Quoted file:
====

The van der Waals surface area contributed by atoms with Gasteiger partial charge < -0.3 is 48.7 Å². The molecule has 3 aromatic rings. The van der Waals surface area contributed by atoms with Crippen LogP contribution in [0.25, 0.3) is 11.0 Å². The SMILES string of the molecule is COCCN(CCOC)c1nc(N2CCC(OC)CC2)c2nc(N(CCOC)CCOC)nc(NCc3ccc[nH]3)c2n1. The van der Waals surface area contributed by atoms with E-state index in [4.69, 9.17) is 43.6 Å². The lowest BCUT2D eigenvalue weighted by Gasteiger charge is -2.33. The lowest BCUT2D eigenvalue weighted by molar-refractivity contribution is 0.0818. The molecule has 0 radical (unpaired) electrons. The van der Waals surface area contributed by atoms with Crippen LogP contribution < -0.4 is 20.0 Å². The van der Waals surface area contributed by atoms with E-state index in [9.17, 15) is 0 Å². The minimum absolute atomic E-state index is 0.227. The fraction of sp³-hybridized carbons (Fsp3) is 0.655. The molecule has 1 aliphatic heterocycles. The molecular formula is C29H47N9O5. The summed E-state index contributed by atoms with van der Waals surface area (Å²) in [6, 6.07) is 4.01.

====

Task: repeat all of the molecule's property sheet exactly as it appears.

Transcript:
The van der Waals surface area contributed by atoms with Gasteiger partial charge < -0.3 is 48.7 Å². The molecule has 3 aromatic rings. The van der Waals surface area contributed by atoms with Crippen LogP contribution in [0.25, 0.3) is 11.0 Å². The SMILES string of the molecule is COCCN(CCOC)c1nc(N2CCC(OC)CC2)c2nc(N(CCOC)CCOC)nc(NCc3ccc[nH]3)c2n1. The van der Waals surface area contributed by atoms with E-state index in [4.69, 9.17) is 43.6 Å². The lowest BCUT2D eigenvalue weighted by Gasteiger charge is -2.33. The lowest BCUT2D eigenvalue weighted by molar-refractivity contribution is 0.0818. The molecule has 0 radical (unpaired) electrons. The van der Waals surface area contributed by atoms with Crippen LogP contribution < -0.4 is 20.0 Å². The van der Waals surface area contributed by atoms with E-state index in [9.17, 15) is 0 Å². The minimum absolute atomic E-state index is 0.227. The fraction of sp³-hybridized carbons (Fsp3) is 0.655. The molecule has 1 aliphatic heterocycles. The molecular formula is C29H47N9O5. The summed E-state index contributed by atoms with van der Waals surface area (Å²) in [6, 6.07) is 4.01.